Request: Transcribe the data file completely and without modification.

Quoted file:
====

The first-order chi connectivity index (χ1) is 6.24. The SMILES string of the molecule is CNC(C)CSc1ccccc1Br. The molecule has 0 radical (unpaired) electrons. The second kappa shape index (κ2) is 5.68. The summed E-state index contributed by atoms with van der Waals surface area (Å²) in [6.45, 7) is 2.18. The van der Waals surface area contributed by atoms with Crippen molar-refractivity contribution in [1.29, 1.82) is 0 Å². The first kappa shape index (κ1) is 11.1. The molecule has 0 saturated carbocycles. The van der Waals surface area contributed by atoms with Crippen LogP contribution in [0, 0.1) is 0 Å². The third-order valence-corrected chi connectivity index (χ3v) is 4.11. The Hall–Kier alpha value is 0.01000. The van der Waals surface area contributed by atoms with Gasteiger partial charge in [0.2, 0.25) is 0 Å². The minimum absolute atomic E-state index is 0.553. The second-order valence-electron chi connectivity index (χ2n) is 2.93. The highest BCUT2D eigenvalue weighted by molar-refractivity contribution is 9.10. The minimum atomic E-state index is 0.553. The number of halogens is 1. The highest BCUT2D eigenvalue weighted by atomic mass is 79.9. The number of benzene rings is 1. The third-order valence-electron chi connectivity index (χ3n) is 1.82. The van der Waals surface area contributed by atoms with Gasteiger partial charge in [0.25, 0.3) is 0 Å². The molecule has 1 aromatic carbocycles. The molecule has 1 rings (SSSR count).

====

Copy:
The first-order chi connectivity index (χ1) is 6.24. The SMILES string of the molecule is CNC(C)CSc1ccccc1Br. The molecule has 0 radical (unpaired) electrons. The second kappa shape index (κ2) is 5.68. The summed E-state index contributed by atoms with van der Waals surface area (Å²) in [6.45, 7) is 2.18. The van der Waals surface area contributed by atoms with Crippen molar-refractivity contribution in [1.29, 1.82) is 0 Å². The first kappa shape index (κ1) is 11.1. The molecule has 0 saturated carbocycles. The van der Waals surface area contributed by atoms with Crippen LogP contribution in [0, 0.1) is 0 Å². The third-order valence-corrected chi connectivity index (χ3v) is 4.11. The Hall–Kier alpha value is 0.01000. The van der Waals surface area contributed by atoms with Gasteiger partial charge in [0.2, 0.25) is 0 Å². The minimum absolute atomic E-state index is 0.553. The second-order valence-electron chi connectivity index (χ2n) is 2.93. The highest BCUT2D eigenvalue weighted by molar-refractivity contribution is 9.10. The minimum atomic E-state index is 0.553. The number of halogens is 1. The highest BCUT2D eigenvalue weighted by atomic mass is 79.9. The number of benzene rings is 1. The third-order valence-electron chi connectivity index (χ3n) is 1.82. The van der Waals surface area contributed by atoms with Gasteiger partial charge in [0.25, 0.3) is 0 Å². The molecule has 1 aromatic carbocycles. The molecule has 1 rings (SSSR count).